My mission into the Baviaanskloof last week really put this whole idea of filming leopards into perspective for me. We spent hours on the ground, trekking by foot into the wilderness and even went up in a plane to try and get a signal – all to no avail. The one thing that stood out more than anything was how elusive these creatures are. I knew that they they were difficult to find, but I had no idea that it would be this difficult! Luckily this is the 21st century and I had some tricks up my sleeve for a situation just like this!
Camera traps have been around for a while and although they’re not really my field of expertise, my crew and I are quickly learning the ins and outs of this new approach to filming. We took up five camera traps to try and get some footage of these cats – and it worked – although we didn’t always get the leopard, we were able to get footage of a huge variety of animals in the Baviaanskloof which bears testament to the huge wealth of biodiversity in the region. Everything from donkeys, to porcupine, to monkeys; but the cherry on top was of course Felicity!
I’ve always considered ourselves as a lucky crew and this last trip was no exception. While we were walking around for hours trying to get a signal on Felicity with the telemetry antenna, Sunel – my Director of Photography – spotted something with her eagle eyes. We went over to investigate and lo and behold, we found a carcass!
It was a very fresh cow carcass – probably only a day old in the area that the GPS collar indicated Felicity had been. It sounds like great news, but our first reaction was of great concern, because if Felicity was responsible for this kill, it could fuel the conflict between her and the farmers. We investigated the carcass for any evidence of a kill and informed the farm owner, Piet Kruger, immediately. There were no signs of a kill and he deduced that it was a natural death from a tick bite.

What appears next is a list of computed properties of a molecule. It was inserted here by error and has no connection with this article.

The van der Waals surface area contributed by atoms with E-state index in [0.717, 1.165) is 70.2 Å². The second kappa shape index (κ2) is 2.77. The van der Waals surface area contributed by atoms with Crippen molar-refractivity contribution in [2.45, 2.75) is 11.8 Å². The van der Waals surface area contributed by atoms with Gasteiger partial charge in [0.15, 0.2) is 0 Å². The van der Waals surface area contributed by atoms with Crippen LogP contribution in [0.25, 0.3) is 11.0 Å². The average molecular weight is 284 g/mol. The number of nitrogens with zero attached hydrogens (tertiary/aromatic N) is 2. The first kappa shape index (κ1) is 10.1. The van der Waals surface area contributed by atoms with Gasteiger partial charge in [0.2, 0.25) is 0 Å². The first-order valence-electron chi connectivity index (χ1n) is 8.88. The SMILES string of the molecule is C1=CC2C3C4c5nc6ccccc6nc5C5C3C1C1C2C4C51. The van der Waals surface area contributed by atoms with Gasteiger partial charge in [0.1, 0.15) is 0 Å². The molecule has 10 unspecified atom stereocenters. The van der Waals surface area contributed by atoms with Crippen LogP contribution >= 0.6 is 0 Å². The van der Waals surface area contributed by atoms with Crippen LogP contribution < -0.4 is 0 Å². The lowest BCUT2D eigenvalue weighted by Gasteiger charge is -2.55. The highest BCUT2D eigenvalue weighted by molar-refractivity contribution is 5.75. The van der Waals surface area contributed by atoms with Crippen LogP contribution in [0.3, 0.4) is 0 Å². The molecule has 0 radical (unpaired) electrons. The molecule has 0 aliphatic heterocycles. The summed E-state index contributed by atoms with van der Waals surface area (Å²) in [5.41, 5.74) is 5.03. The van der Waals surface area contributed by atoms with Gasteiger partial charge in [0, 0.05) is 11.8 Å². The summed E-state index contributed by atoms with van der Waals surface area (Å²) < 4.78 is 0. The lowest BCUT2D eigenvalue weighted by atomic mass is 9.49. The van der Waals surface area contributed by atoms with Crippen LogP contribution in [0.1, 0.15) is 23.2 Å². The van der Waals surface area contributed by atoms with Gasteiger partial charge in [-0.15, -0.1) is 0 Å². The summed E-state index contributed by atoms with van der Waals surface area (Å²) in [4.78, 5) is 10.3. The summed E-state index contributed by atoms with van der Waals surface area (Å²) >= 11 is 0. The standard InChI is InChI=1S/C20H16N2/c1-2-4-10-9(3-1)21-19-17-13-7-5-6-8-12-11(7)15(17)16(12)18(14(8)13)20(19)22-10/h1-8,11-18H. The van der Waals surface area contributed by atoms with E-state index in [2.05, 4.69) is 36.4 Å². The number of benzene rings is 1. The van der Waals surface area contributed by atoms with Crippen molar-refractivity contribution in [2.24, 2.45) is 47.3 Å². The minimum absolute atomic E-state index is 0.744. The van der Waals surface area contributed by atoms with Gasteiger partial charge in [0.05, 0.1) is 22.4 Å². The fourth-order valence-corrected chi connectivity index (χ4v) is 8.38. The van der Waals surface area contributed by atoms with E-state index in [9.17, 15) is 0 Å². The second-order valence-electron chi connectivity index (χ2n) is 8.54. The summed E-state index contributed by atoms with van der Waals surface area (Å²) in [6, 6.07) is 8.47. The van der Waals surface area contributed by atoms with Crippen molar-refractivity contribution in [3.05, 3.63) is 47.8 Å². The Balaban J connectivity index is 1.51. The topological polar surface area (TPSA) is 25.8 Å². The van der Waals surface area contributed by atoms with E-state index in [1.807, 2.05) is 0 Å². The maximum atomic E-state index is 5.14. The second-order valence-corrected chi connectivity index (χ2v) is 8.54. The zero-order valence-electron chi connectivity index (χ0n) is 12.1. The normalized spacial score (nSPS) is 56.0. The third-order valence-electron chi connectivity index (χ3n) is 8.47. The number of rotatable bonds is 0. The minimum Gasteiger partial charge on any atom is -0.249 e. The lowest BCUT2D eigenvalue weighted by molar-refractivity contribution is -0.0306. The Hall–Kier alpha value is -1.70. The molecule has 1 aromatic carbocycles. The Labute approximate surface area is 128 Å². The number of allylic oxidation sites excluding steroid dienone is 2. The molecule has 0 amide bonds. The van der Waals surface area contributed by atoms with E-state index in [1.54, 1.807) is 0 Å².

This is another great advantage of the satellite collar, because the GPS coordinates can prove that Felicity was not present at the time that the cow died. Feeling relieved that the situation wouldn’t be a catalyst for further conflict, we decided to rig all the camera traps that we had at this sight. This was a blessing in disguise in many ways for us, because after the four days spent searching for these cats, I realized that getting footage would be nearly impossible, but this carcass offered us the best opportunity for getting a shot of her – after all who would turn down a free meal in this day and age?!
We left the cameras there and went to check them out the next morning to discover that we had got the shot! Check it out:
Now, we’re still finding our feet when it comes to these camera traps, and I’m not completely happy with the quality of this video. It is amazing footage, but I need to get better visuals on this cat and an opportunity like this might never come again. So I’ve met up with a guy called Jeremy Bolton from BushCam Safaris who has some new cameras to test over the weekend. Although I would love nothing more to go back into the Baviaanskloof, I’m heading up on a reccie for the fourth Season of the Ultimate Braai Master, so Shaun is going back to rig the new cameras and check on the old ones to see if there is any footage of Felicity. I’m really excited to see what we got and to see what these new cameras will give us.
Keep your eyes on this spot for what that footage will look like!